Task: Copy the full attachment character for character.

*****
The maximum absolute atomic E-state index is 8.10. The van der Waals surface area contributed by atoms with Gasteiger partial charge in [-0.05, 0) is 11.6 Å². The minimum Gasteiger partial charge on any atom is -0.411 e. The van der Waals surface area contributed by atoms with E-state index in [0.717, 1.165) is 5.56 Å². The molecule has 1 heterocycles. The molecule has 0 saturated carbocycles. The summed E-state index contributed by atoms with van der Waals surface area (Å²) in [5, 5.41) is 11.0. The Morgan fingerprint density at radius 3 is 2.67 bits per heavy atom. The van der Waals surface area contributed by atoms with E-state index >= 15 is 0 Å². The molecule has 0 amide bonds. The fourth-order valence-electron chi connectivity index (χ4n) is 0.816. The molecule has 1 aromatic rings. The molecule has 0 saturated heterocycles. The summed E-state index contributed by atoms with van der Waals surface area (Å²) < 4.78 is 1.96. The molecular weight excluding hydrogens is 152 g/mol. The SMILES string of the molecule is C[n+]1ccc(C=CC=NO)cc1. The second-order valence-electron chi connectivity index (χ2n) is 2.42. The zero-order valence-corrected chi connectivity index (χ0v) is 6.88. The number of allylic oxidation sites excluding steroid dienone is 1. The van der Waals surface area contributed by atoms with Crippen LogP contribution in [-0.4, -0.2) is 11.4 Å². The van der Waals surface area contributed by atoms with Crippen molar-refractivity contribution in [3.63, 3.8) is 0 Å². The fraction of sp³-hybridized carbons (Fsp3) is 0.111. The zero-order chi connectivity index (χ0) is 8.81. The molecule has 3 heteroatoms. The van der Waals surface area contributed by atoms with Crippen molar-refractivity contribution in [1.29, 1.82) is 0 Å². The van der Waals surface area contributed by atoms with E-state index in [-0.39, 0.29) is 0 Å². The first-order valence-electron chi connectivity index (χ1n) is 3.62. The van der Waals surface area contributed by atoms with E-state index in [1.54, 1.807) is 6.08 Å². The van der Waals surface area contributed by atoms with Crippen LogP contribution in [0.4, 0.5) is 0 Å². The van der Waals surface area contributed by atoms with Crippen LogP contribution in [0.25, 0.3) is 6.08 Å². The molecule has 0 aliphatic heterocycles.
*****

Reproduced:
The maximum absolute atomic E-state index is 8.10. The van der Waals surface area contributed by atoms with Gasteiger partial charge in [-0.05, 0) is 11.6 Å². The minimum Gasteiger partial charge on any atom is -0.411 e. The van der Waals surface area contributed by atoms with E-state index in [0.717, 1.165) is 5.56 Å². The molecule has 1 heterocycles. The molecule has 0 saturated carbocycles. The summed E-state index contributed by atoms with van der Waals surface area (Å²) in [5, 5.41) is 11.0. The Morgan fingerprint density at radius 3 is 2.67 bits per heavy atom. The van der Waals surface area contributed by atoms with E-state index >= 15 is 0 Å². The molecule has 0 amide bonds. The fourth-order valence-electron chi connectivity index (χ4n) is 0.816. The molecule has 1 aromatic rings. The molecule has 0 saturated heterocycles. The summed E-state index contributed by atoms with van der Waals surface area (Å²) < 4.78 is 1.96. The molecular weight excluding hydrogens is 152 g/mol. The SMILES string of the molecule is C[n+]1ccc(C=CC=NO)cc1. The second-order valence-electron chi connectivity index (χ2n) is 2.42. The zero-order valence-corrected chi connectivity index (χ0v) is 6.88. The number of allylic oxidation sites excluding steroid dienone is 1. The van der Waals surface area contributed by atoms with Crippen LogP contribution in [-0.4, -0.2) is 11.4 Å². The van der Waals surface area contributed by atoms with Crippen molar-refractivity contribution in [3.63, 3.8) is 0 Å². The fraction of sp³-hybridized carbons (Fsp3) is 0.111. The zero-order chi connectivity index (χ0) is 8.81. The molecule has 3 heteroatoms. The van der Waals surface area contributed by atoms with Crippen molar-refractivity contribution in [1.29, 1.82) is 0 Å². The van der Waals surface area contributed by atoms with E-state index in [-0.39, 0.29) is 0 Å². The first-order valence-electron chi connectivity index (χ1n) is 3.62. The van der Waals surface area contributed by atoms with E-state index in [1.54, 1.807) is 6.08 Å². The van der Waals surface area contributed by atoms with Crippen LogP contribution in [0.4, 0.5) is 0 Å². The van der Waals surface area contributed by atoms with Crippen LogP contribution in [0.25, 0.3) is 6.08 Å². The molecule has 0 aliphatic heterocycles.